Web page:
How to salt tomatoes (and avoid a watery mess)
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How to salt tomatoes
Salt doesn’t always play nice with tomatoes. While the flavors are complimentary, salt can break down the tomato’s cell wall and leave you with a watery, mushy mess on the plate. How can you salt tomatoes safely so they preserve their natural bouncy texture? The solution is actually very simple; brine them.
Brining your tomatoes in a diluted sea salt solution is a great technique to infuse flavor and one that takes no effort. It is easier for your delicate cherry and grape tomatoes to handle, and imparts a uniform saltiness that penetrates the entire tomato.
The end product is, dare we say, more tomatoey! Since I have learned this trick, my cherry tomatoes are always beautiful and delicious; who knew there was a right and a wrong way to salt tomatoes.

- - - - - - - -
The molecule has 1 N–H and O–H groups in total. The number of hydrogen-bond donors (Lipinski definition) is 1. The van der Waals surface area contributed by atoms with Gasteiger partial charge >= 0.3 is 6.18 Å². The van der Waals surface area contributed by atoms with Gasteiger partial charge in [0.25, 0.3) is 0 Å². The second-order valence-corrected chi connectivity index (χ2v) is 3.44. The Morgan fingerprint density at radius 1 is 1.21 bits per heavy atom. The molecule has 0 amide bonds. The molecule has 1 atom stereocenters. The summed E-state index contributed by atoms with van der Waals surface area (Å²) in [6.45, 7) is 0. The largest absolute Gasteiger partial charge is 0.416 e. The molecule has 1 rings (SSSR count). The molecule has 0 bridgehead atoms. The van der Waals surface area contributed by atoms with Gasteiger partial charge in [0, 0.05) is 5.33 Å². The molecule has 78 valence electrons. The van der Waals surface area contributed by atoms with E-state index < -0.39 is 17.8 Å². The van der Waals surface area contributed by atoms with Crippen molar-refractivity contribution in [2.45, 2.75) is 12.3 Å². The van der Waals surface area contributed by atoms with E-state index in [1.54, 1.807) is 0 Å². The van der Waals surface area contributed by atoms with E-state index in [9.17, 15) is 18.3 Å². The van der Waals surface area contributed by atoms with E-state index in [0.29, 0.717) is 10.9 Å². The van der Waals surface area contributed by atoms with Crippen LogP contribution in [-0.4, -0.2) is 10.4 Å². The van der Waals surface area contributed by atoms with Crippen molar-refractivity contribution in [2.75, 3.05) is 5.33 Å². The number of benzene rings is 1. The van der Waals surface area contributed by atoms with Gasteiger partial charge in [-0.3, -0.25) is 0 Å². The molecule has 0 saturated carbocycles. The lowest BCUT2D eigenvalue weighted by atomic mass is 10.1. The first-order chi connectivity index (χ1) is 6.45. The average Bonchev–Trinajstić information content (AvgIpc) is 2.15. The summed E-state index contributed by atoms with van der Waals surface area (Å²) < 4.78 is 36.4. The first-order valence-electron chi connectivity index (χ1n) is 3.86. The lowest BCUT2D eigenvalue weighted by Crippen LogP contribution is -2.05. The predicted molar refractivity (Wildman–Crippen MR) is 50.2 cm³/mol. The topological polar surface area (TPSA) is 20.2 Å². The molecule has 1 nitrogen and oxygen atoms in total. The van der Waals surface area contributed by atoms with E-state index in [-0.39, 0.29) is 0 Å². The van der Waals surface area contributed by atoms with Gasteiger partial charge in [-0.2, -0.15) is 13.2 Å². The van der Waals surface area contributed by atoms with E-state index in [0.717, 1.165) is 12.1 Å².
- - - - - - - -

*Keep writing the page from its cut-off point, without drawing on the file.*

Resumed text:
This method can also be used to pickle tomatoes. Replace two cups water for one cup of red wine vinegar, add the same amount of salt + 1 tbsp sugar and bring to boil. Pour over the tomatoes and let cool. Pickled and salt tomatoes will last up to two weeks if kept in the fridge.
Directions on how to salt tomatoes
20 cherry or grape tomatoes sliced from pole to pole (top to bottom) *
3 tsp salt
2 cups water
- Dissolve 3 tsp sea salt with 2 cups water
- Add sliced tomatoes to the brine and let stand at room temperature for 30 minutes
- Strain and serve with a little salt and pepper
* Slicing the tomatoes pole to pole keeps them juicier than if you slice along the equator.
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